What the next administration needs to do about the workforce

Shutterstock image (by solarseven): digital connection with people. 

The next administration will face the challenge of not only making thousands of political appointments, but also taking steps to attract, train and retain the rank and file of the federal workforce.

Getting political appointees in rapidly and leveraging -- and ultimately reforming -- the federal hiring process to bring in younger workers topped a list of recommendations offered at an Oct. 6 ACT-IAC event on the presidential transition.

The "bottom line," said National Academy of Public Administration Fellow Jeffrey Neal, is that no matter how much technology government wants to deploy, it needs talented people to accomplish its many missions.

Neal said the next president should "begin dialogue on comprehensive civil service reform" that would reduce the "ridiculous" number of job classifications, better engage employees and hold managers accountable for organizational performance.

"A lot of government failures can be traced to failure to attract the right people," said Neal, who has led human resources at the Defense Logistics Agency and the Departments of Homeland Security and Commerce.

"If the president has the right people in place very early on, he or she would have a very low likelihood of having their primary objectives fall through," Neal said.

Neal also wants to modernize the hiring process and attract younger workers. He pointed to the dwindling population of government employees under 30 years old.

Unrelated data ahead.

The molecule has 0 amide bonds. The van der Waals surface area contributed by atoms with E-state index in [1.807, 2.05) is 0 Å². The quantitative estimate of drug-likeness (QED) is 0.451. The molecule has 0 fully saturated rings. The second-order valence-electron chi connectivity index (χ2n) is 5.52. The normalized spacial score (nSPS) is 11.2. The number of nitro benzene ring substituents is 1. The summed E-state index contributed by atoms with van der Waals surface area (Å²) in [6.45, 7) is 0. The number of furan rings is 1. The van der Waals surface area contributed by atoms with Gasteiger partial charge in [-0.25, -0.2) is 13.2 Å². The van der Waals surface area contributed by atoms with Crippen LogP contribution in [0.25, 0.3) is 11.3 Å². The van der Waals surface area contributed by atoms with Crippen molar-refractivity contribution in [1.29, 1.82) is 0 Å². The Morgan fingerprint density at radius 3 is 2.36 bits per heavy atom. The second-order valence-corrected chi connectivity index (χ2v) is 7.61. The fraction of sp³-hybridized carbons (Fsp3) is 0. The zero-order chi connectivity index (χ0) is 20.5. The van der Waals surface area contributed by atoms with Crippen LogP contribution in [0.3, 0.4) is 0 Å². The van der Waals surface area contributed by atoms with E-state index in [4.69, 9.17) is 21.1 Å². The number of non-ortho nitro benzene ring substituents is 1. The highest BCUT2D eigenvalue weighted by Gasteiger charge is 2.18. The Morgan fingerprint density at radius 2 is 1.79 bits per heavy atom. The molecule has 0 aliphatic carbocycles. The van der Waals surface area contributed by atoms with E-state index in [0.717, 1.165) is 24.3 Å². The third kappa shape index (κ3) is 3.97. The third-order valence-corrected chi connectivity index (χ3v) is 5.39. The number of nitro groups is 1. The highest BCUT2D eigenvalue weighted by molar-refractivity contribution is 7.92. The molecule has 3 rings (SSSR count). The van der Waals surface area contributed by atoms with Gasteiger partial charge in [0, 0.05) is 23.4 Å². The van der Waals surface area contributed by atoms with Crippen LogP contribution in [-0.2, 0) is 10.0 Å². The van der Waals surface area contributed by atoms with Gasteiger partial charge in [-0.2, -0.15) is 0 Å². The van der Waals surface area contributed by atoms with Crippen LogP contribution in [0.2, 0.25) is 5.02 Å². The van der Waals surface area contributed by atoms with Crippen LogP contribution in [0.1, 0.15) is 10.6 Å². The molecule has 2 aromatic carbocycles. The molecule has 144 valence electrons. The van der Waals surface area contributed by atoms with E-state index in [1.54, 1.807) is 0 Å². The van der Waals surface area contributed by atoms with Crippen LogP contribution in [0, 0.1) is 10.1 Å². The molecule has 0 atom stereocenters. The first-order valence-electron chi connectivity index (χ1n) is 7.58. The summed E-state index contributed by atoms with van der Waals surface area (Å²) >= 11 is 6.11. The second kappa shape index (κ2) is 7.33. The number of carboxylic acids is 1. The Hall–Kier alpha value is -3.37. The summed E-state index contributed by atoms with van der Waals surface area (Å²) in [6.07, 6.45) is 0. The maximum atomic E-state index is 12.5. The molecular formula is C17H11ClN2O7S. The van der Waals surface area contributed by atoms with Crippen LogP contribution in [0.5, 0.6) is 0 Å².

"We have either poor or non-existent workforce planning," Neal said. "In 2009, there were 234,000 people under 30 in the federal government. Now, there are 162,000, and the number is getting smaller."

Neal noted that this problem is especially pronounced in IT occupations, where employees under age 30 constitute just 3.4 percent of workers. "Technology initiatives in particular have significant talent management issues and need a good talent management strategy," he said, "in part because of the demand for tech workers."

Additionally, Neal argued that "it should be easier to move in and out of government, but we make it very difficult" for talented specialists to return to government from the private sector.

While meaningful reform to the federal hiring process is a long-term goal, Neal said there are ways to leverage existing law to allay workforce challenge in the meantime.

He suggested exercising existing authorities, such as critical position pay, to fill mission-critical positions quickly. "There is an authority that OPM has to would allow them to designate around 800 jobs as having critical pay, which means they can go up to the Vice-President's pay" of over $230,000 to attract talent to the public sector, he said.

Neal also suggested that the administration follow in the steps of Google and other private sector companies and use data to drive human capital policies and decisions.

"Right now the government doesn't do that," he said. "That's something [the next administration] could start doing on day one. They don't have to wait for some law" to be passed.

Neal also called for a "re-imagined" senior executive service that would increase SES accountability and possibly link executive pay to agency outcomes.

About the Author

Chase Gunter is a staff writer covering civilian agencies, workforce issues, health IT, open data and innovation.

Prior to joining FCW, Gunter reported for the C-Ville Weekly in Charlottesville, Va., and served as a college sports beat writer for the South Boston (Va.) News and Record. He started at FCW as an editorial fellow before joining the team full-time as a reporter.

Gunter is a graduate of the University of Virginia, where his emphases were English, history and media studies.

Click here for previous articles by Gunter, or connect with him on Twitter: @WChaseGunter


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